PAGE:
Mulan Re-Disneyfied: A Pretty Much Pop Culture Podcast (#62) Discussion with Actor Michael Tow

Is the new Mulan the equivalent for Asian-Americans what Black Panther was for African-Americans? The largest entertainment machine we have featured an all-Asian cast telling a traditional Chinese story aimed at the widest possible audience. Did it work?

Actor Michael Tow joins your hosts Erica Spyres, Mark Linsenmayer, and Brian Hirt to discuss the development, aesthetics, and political controversies surrounding the film. The vision of feminism changed between the original poem from ca. 550 C.E. (“When the two rabbits run side by side, how can you tell the female from the male?”) to the present, and the “just be you” ethic (with your magical chi!) is not the norm for China in any period. Was the project in its very conception doomed to fall short of some of its goals? Was the live-action an improvement over the 1998 animated version?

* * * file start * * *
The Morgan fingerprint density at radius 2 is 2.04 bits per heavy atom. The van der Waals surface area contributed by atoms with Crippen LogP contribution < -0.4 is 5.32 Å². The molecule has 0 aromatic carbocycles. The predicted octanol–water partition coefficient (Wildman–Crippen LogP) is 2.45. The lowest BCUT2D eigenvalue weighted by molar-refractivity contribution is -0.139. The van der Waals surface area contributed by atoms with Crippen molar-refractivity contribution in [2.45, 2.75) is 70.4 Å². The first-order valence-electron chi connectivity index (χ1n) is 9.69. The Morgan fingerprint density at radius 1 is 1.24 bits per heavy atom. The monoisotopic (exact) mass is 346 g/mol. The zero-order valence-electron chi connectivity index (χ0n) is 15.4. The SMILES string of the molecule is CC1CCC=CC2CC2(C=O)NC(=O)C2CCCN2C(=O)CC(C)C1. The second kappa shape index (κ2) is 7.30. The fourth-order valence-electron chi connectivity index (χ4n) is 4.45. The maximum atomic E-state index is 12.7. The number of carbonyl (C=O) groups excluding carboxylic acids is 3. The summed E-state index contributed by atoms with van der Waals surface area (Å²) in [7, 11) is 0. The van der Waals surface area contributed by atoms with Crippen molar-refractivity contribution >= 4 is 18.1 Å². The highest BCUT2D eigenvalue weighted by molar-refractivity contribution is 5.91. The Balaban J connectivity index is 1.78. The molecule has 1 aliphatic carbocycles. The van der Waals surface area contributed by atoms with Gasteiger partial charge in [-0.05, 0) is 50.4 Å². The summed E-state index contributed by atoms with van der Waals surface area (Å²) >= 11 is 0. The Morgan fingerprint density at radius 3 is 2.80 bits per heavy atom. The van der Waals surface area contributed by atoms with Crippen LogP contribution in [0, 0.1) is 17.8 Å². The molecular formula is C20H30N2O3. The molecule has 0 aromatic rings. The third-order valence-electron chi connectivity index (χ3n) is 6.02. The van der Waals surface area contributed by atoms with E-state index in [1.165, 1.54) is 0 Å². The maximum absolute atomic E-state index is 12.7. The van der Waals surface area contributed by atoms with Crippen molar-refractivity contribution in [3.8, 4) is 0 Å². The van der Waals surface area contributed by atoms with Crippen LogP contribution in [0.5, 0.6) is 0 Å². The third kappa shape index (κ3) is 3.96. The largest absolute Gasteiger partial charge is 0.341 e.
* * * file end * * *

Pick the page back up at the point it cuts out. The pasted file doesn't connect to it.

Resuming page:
Read the poem, and watch a reading of the illustrated 1998 Robert San Souci book Fa Mulan that the films were based on. There have been many adaptations of the story in China.

Other sources we read to prepare included:

Follow Michael on Twitter @michaelctow and check out his imdb credits. Michael hosted a Q&A with the Mulan cast shortly after the film’s release.

Learn more at prettymuchpop.com. This episode includes bonus discussion that you can only hear by supporting the podcast at patreon.com/prettymuchpop. This podcast is part of the Partially Examined Life podcast network.

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